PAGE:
Letter to the Editor: 20 Suggestions for career, personal and leadership success

It seems like yesterday, but it’s now been more than 40 years since I received my undergraduate degree from UConn. Seniors, you are about to step over that same threshold, and if your experiences are anything like mine have been so far, hold on tight! It’s a wild and crazy ride.  

Sometime after I completed college, Jay Rothberg, one of my Zeta Psi brothers who was a few years ahead of me, shared a list of suggestions for career, personal and leadership success that I reread each year. They have truly helped me avoid many “life-traps” along the way. Let me share them with you.


 

1. Postpone specialization. While it is in your employer’s best interest to have you specialize, it’s in your best interest to delay specialization. Gain knowledge and experience in as many areas as you can.

2. Be flexible. Too many people are unwilling to be flexible. Don’t complain about occasional drudge work, and don’t reject a relocation offer out-of-hand. Remember, as Calvin Coolidge said, “The winning edge is not in a gifted birth — or a high IQ — or in talent. The winning edge is in attitude, not aptitude.”

3. Go into work a little early, stay a little late, but remember to stay healthy and sharp. Sadly, there are too many clock watchers. Your boss won’t be one, and you shouldn’t. You should also stay healthy, by eating right, getting regular exercise, and doing stress relief exercises. Some years ago, John Malloy wrote “Dress for Success,” which I found very helpful in terms of what to and what not to wear at work.

4. Keep up professionally. Set aside one evening a week to keep up-to-date in your chosen field (or fields you are still seriously considering).

5. Continue perfecting your writing skills. Your speaking and oral communication skills may be excellent, but the first time the top people in your company will know of your existence will be through a report you will have written.

(Added note: Never send out sloppy, grammatically incorrect, or cutesy e-mails at work. And be especially careful with social media.)

6. Work for climbers, not conservers.

7. Make your boss’s surprises pleasant ones. Keep him/her informed. Strive to produce. As Peter Drucker says, “Nobody wants to hear of your labor pains, they just want to see the baby.”

8. Hone your selling skills. You’re always selling a new product, a new idea or yourself.

9. Become a problem-solver. Our country is full of problem identifiers, but precious few have the ability and guts to solve problems. In memos to your boss, always provide a recommendation.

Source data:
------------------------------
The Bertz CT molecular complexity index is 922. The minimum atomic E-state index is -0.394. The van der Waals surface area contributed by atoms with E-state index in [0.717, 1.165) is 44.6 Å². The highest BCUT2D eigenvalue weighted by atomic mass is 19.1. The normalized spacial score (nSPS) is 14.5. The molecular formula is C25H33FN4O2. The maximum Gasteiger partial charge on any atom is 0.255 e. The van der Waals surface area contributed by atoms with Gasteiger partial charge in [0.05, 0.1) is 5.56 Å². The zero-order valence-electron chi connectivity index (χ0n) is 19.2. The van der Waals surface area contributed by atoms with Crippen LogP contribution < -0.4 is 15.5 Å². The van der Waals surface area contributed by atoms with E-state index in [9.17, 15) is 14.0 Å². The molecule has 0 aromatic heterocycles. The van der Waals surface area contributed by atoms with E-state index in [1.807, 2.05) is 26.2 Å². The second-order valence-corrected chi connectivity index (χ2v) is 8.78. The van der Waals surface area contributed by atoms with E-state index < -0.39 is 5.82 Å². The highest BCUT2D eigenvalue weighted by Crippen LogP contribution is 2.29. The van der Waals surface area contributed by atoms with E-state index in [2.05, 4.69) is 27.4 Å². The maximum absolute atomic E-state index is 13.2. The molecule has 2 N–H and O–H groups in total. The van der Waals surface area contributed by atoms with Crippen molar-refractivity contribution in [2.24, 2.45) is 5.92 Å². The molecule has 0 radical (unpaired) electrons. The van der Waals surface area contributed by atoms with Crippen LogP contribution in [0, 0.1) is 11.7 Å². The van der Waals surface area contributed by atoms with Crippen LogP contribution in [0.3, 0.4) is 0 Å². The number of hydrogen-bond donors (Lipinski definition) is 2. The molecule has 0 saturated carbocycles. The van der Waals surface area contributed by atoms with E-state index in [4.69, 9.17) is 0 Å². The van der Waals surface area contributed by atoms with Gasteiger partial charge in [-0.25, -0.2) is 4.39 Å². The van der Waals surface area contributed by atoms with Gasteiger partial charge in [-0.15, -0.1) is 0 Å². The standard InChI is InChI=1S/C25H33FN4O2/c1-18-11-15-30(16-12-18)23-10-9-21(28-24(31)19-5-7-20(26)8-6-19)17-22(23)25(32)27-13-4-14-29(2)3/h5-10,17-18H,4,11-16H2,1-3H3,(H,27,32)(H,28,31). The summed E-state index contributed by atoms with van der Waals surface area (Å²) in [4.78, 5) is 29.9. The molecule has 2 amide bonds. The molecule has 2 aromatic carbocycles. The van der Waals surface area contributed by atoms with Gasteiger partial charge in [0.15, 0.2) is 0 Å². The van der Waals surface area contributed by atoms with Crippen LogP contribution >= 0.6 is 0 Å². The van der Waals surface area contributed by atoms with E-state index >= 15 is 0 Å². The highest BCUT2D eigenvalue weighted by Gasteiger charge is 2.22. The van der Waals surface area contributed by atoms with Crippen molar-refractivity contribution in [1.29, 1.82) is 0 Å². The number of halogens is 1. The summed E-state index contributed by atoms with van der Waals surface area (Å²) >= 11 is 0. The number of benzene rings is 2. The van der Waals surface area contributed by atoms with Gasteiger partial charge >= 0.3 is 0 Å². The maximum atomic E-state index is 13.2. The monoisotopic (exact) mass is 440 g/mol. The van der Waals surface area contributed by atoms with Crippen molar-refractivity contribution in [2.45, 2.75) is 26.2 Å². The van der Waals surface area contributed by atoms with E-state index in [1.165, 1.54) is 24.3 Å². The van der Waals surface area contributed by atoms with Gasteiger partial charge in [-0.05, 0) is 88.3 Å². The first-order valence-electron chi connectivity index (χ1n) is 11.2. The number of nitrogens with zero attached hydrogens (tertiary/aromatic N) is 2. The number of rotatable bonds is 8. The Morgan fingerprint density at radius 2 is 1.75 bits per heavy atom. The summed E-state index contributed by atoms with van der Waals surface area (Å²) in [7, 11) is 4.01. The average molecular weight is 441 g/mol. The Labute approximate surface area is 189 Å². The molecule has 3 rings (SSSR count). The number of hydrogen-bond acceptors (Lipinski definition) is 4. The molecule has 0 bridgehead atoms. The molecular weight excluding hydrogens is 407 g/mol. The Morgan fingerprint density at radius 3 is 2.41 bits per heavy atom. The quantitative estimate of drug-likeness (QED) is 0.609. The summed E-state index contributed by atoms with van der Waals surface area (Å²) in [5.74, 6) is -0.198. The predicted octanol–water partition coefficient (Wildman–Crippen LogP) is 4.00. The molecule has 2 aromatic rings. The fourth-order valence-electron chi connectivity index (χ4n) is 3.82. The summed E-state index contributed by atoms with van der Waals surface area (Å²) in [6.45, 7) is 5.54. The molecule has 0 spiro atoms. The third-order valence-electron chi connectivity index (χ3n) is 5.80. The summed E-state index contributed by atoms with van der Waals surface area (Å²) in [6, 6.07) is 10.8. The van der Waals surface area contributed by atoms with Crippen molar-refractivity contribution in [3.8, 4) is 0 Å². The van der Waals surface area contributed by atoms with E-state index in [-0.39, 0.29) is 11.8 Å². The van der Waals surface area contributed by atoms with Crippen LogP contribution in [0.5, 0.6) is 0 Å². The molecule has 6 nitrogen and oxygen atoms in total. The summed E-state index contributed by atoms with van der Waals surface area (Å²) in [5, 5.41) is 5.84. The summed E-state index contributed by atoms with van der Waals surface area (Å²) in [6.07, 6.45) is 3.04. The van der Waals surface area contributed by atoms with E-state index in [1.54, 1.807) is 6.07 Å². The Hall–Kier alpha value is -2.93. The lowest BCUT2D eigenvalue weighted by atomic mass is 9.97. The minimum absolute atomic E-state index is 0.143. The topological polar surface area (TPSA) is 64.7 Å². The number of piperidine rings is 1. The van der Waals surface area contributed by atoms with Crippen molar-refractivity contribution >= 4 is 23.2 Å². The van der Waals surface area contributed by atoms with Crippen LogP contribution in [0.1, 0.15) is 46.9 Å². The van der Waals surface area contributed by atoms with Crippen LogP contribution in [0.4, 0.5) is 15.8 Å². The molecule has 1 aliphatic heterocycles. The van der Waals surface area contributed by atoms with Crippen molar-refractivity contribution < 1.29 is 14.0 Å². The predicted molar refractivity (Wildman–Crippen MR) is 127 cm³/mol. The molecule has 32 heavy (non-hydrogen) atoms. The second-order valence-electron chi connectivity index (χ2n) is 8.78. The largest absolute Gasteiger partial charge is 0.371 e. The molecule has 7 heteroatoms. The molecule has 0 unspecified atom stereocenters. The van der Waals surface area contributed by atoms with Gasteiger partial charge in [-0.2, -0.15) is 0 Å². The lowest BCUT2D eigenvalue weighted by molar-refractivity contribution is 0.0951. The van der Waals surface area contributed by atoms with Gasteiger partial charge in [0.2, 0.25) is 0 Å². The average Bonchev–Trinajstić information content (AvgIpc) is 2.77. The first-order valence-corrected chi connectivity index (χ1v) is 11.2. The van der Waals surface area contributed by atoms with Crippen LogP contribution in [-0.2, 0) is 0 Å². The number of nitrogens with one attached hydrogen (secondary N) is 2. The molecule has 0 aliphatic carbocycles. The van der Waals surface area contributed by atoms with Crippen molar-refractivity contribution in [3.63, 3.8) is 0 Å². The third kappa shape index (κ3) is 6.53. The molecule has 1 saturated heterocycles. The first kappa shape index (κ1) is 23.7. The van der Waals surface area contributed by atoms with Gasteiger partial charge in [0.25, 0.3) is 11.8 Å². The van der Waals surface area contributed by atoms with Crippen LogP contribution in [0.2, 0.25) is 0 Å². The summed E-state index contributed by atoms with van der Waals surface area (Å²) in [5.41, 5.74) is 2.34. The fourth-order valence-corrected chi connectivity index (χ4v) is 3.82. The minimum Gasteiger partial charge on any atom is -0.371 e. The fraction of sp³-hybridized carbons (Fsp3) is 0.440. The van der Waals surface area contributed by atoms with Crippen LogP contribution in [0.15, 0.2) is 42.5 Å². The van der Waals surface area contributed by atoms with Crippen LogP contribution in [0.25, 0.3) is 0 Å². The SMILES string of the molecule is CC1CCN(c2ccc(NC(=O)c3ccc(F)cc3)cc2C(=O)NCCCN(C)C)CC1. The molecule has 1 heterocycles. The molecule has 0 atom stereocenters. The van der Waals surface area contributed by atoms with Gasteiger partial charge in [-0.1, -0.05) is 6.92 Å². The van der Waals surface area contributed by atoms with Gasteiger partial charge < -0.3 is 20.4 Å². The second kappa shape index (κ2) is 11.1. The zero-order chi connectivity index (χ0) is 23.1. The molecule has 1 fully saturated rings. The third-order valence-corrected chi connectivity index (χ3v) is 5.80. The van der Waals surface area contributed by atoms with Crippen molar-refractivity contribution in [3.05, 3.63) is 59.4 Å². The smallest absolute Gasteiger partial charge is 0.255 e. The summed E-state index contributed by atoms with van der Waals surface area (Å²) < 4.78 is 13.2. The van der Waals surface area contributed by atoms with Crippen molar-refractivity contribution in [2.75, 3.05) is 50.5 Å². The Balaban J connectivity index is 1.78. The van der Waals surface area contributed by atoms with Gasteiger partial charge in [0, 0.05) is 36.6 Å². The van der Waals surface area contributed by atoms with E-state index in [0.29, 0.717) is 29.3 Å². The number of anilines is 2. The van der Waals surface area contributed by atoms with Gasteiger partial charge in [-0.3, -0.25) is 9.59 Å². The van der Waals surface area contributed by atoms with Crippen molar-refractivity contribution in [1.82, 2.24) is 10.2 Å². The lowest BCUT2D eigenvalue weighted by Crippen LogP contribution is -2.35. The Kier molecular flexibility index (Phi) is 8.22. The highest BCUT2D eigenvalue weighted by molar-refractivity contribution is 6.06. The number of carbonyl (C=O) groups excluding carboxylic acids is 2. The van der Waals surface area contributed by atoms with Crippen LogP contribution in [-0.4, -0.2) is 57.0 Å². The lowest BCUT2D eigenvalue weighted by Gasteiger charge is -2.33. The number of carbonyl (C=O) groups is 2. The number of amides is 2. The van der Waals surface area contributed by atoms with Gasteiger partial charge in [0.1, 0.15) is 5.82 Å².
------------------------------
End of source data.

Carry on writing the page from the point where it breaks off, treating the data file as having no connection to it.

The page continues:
10. Paraphrasing Wayne Gretzky, “Don’t skate to where the puck is now — skate to where it’s going to be.”

11. Embrace technological change. It’s going to keep changing the way we live and work. As soon as you leave college, your technology skill set will begin to become obsolete.

12. The biggest risk in your career is taking no risk at all. If opportunity is there, take it. This includes starting your own business.

13. Success comes to those who are persistent, focused, and organized. No matter what the endeavor, you can only be successful once you clarify your objectives and focus on achieving them. The link between goals and success is well established. (I recommend preparing written, definitive goals once a year: People who set goals accomplish more.) It’s important to remember:

  • Nothing is as easy as it appears.
  • Everything takes longer than expected.
  • As Murphy said, if anything can go wrong, it will — and at the worst possible moment.  And remember O’Toole’s corollary: Murphy was an optimist!
  • Any time things seem to be getting better, something has been overlooked.
  • People have the right answers to all problems — but those answers disappear when those people are put in a position where they can really understand the problem, and can do something about it.
  • Whatever happens, there is always someone who knew it would.

14. Be prepared to enjoy several careers. Be attentive and flexible. In the first 10 years, the average person has six to seven jobs.

15. Save at least 10 percent of your annual income for retirement.

16. Buy a house and pay It off in 10 years.

17. Recognize that effectively balancing family and career is close to impossible, but you’ve got to do the best you can.

18. Make a difference in a young person’s life.

19. Be supportive of your parents. They’ll say they don’t want to be a burden on you, but they probably will be. Always keep in mind how much they gave to you as you grew up.

20. Be happy with what you’ve got. You’ve got so much already. Don’t waste your life feeling like you have to have more and more.

Congratulations on your soon to be realized achievement. And most importantly, "ENJOY LIFE, THIS IS NOT A DRESS REHEARSAL."


Steve Rogers is the president of Subway Development Corp. of New England. He is a Leadership Legacy mentor, was a founding board member of the Mansfield Downtown Partnership and was a former national president of the University of Connecticut Alumni Association.